In Court

Monday 15 March 2004

decibel control: The Supreme Court (SC) has told the Union ministry of environment and forests (MoEF) to submit a comprehensive list of measures to control noise pollution. On the basis of these suggestions, the apex court will deliver its final verdict in the case filed against the Delhi government and Central Pollution Control Board. The matter deals with implementation of laws on curbing noise created by firecrackers, loudspeakers, diesel generators, etc.

During the hearing, it was contended that the ban on the use of loudspeakers after 10 pm should be extended to musical instruments such as drums. Another suggestion was to limit the amount of explosives in firecrackers. But manufacturers say it would be impossible for them to check the noise level in each batch, considering the fact that crackers are produced on such a large scale. Once the SC passes the final order, existing legislations like Noise Pollution (Regulation and Control) Rules, 2000, and the Environment Protection Act, 1986, might have to be amended.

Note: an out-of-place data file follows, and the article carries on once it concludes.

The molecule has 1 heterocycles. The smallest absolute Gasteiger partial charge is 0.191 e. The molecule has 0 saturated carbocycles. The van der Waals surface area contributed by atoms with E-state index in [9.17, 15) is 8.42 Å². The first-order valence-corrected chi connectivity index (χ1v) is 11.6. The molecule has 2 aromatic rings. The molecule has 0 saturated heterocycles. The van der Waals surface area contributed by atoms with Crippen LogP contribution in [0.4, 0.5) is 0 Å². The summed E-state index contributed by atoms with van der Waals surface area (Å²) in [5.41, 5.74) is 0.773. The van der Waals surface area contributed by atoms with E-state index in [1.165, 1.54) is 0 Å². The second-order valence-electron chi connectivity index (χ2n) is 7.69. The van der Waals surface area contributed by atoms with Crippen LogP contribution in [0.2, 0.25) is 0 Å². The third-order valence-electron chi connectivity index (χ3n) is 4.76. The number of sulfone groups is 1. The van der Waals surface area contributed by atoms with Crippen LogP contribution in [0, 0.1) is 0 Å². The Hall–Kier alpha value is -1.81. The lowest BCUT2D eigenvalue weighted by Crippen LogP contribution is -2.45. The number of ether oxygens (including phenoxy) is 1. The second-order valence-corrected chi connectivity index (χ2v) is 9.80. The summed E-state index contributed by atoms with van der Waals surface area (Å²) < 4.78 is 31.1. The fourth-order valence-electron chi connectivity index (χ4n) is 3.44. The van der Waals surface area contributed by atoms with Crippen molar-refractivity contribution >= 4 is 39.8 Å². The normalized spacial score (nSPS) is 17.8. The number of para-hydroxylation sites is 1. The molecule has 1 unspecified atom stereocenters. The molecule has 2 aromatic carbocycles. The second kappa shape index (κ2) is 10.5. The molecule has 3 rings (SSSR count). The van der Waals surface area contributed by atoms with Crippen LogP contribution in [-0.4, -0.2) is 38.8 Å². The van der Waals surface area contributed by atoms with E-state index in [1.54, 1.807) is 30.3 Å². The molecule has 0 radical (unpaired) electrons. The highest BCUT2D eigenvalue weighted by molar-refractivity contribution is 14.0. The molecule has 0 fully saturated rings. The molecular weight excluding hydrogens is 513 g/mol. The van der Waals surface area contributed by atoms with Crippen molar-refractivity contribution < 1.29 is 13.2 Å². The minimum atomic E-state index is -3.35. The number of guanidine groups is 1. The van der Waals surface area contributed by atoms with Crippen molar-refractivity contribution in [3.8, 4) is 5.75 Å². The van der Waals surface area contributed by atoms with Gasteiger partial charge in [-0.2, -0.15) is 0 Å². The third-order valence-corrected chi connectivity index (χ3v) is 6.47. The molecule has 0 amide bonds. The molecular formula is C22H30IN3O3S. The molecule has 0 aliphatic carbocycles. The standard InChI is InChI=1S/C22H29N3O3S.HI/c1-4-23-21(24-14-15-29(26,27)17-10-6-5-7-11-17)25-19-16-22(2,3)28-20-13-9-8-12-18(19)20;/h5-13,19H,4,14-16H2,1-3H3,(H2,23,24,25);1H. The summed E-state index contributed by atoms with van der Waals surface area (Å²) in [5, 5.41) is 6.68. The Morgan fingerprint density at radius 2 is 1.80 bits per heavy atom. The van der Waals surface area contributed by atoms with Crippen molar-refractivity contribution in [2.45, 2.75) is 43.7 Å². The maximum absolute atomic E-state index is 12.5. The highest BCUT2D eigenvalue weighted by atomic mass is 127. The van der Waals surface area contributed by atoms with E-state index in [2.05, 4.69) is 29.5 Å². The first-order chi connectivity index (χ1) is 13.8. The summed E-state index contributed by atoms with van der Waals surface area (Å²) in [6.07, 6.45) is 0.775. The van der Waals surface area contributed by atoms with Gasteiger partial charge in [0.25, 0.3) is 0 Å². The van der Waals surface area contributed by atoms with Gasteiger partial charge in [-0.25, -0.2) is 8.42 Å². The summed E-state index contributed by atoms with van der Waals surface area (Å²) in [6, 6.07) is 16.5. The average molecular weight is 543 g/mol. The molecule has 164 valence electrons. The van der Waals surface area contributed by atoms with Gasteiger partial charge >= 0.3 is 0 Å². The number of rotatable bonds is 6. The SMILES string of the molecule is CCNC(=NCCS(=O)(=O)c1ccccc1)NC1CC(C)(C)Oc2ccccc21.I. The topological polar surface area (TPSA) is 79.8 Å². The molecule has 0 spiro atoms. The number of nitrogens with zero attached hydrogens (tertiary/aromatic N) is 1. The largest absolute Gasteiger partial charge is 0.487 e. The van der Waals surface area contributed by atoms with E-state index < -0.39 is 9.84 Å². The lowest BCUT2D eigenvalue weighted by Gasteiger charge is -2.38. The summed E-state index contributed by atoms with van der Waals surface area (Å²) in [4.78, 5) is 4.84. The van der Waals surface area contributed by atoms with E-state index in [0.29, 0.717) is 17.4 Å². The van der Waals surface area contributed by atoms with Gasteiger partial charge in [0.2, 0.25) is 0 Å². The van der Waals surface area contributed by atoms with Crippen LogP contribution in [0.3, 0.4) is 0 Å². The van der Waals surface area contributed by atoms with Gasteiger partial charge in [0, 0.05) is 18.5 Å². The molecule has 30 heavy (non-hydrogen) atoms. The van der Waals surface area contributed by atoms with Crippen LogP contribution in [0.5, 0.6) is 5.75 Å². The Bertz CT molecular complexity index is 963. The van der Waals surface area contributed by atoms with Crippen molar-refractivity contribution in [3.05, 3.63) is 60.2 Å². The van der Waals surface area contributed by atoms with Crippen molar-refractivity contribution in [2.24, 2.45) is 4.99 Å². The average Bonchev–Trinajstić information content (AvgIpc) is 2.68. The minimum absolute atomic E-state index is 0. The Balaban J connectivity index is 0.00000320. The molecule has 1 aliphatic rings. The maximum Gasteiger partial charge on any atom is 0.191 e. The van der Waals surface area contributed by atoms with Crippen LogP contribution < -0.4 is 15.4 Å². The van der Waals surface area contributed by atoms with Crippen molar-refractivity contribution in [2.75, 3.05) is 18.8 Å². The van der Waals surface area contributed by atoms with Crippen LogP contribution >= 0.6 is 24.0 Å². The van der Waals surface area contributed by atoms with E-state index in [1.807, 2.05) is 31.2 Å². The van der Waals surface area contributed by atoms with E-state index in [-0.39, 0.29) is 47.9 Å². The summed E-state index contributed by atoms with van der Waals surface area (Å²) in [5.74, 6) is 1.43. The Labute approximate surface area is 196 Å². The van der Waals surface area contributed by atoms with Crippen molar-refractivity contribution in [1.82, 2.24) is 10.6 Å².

serious setback: A London high court, in a split verdict, decided not to halt the construction of a controversial hydroelectric dam in the rainforests of Belize, Central America. The case was filed by some environmental groups and members of the industry against the Belize government's hasty clearance of the 50-metre dam. The Canadian company Fortis Incorporated had backed the construction of the structure.

The majority of the judges acknowledged that the dam would flood an area that is said to be "one of the most biologically rich and diverse regions remaining in Central America". Several endangered species are found in the area. The dissenting judges censured Fortis and the Belize authorities for failing to disclose to the courts vital facts about the project. They observed that the dam approval violated the law of the land and should be overturned. Yet the final verdict upheld the Belizean government's decision.

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